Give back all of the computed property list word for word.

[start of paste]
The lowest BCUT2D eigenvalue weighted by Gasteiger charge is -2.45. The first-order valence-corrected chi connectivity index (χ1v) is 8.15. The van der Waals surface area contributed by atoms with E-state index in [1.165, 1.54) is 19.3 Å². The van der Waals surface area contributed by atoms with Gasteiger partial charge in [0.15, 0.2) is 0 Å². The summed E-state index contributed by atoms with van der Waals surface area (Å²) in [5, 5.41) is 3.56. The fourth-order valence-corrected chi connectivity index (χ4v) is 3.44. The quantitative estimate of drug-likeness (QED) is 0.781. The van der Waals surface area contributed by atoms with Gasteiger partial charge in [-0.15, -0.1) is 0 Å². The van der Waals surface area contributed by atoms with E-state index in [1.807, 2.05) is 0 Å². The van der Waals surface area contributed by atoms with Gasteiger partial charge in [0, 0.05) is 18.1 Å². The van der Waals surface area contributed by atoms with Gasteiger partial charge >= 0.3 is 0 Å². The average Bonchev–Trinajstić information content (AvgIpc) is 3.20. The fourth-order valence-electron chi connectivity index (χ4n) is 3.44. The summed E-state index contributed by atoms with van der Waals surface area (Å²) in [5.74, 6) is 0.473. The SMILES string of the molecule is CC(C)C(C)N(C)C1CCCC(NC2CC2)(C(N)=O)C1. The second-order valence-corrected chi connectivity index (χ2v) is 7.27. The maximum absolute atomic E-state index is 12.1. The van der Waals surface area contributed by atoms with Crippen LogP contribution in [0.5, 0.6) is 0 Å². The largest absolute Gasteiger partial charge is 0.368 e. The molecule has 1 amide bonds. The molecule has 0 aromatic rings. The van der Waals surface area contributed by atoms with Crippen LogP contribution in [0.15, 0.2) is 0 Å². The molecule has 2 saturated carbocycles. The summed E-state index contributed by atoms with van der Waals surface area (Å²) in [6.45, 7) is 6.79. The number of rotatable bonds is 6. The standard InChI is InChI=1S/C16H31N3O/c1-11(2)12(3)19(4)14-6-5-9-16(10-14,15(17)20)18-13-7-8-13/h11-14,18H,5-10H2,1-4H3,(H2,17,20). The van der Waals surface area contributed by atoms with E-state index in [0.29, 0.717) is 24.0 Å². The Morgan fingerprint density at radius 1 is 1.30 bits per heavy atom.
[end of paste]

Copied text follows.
The lowest BCUT2D eigenvalue weighted by Gasteiger charge is -2.45. The first-order valence-corrected chi connectivity index (χ1v) is 8.15. The van der Waals surface area contributed by atoms with E-state index in [1.165, 1.54) is 19.3 Å². The van der Waals surface area contributed by atoms with Gasteiger partial charge in [0.15, 0.2) is 0 Å². The summed E-state index contributed by atoms with van der Waals surface area (Å²) in [5, 5.41) is 3.56. The fourth-order valence-corrected chi connectivity index (χ4v) is 3.44. The quantitative estimate of drug-likeness (QED) is 0.781. The van der Waals surface area contributed by atoms with Gasteiger partial charge in [-0.15, -0.1) is 0 Å². The van der Waals surface area contributed by atoms with E-state index in [1.807, 2.05) is 0 Å². The van der Waals surface area contributed by atoms with Gasteiger partial charge in [0, 0.05) is 18.1 Å². The van der Waals surface area contributed by atoms with Gasteiger partial charge >= 0.3 is 0 Å². The average Bonchev–Trinajstić information content (AvgIpc) is 3.20. The fourth-order valence-electron chi connectivity index (χ4n) is 3.44. The summed E-state index contributed by atoms with van der Waals surface area (Å²) in [5.74, 6) is 0.473. The SMILES string of the molecule is CC(C)C(C)N(C)C1CCCC(NC2CC2)(C(N)=O)C1. The second-order valence-corrected chi connectivity index (χ2v) is 7.27. The maximum absolute atomic E-state index is 12.1. The van der Waals surface area contributed by atoms with Crippen LogP contribution in [0.5, 0.6) is 0 Å². The largest absolute Gasteiger partial charge is 0.368 e. The molecule has 1 amide bonds. The molecule has 0 aromatic rings. The van der Waals surface area contributed by atoms with Crippen LogP contribution in [0.15, 0.2) is 0 Å². The molecule has 2 saturated carbocycles. The summed E-state index contributed by atoms with van der Waals surface area (Å²) in [6.45, 7) is 6.79. The number of rotatable bonds is 6. The standard InChI is InChI=1S/C16H31N3O/c1-11(2)12(3)19(4)14-6-5-9-16(10-14,15(17)20)18-13-7-8-13/h11-14,18H,5-10H2,1-4H3,(H2,17,20). The van der Waals surface area contributed by atoms with E-state index in [0.29, 0.717) is 24.0 Å². The Morgan fingerprint density at radius 1 is 1.30 bits per heavy atom.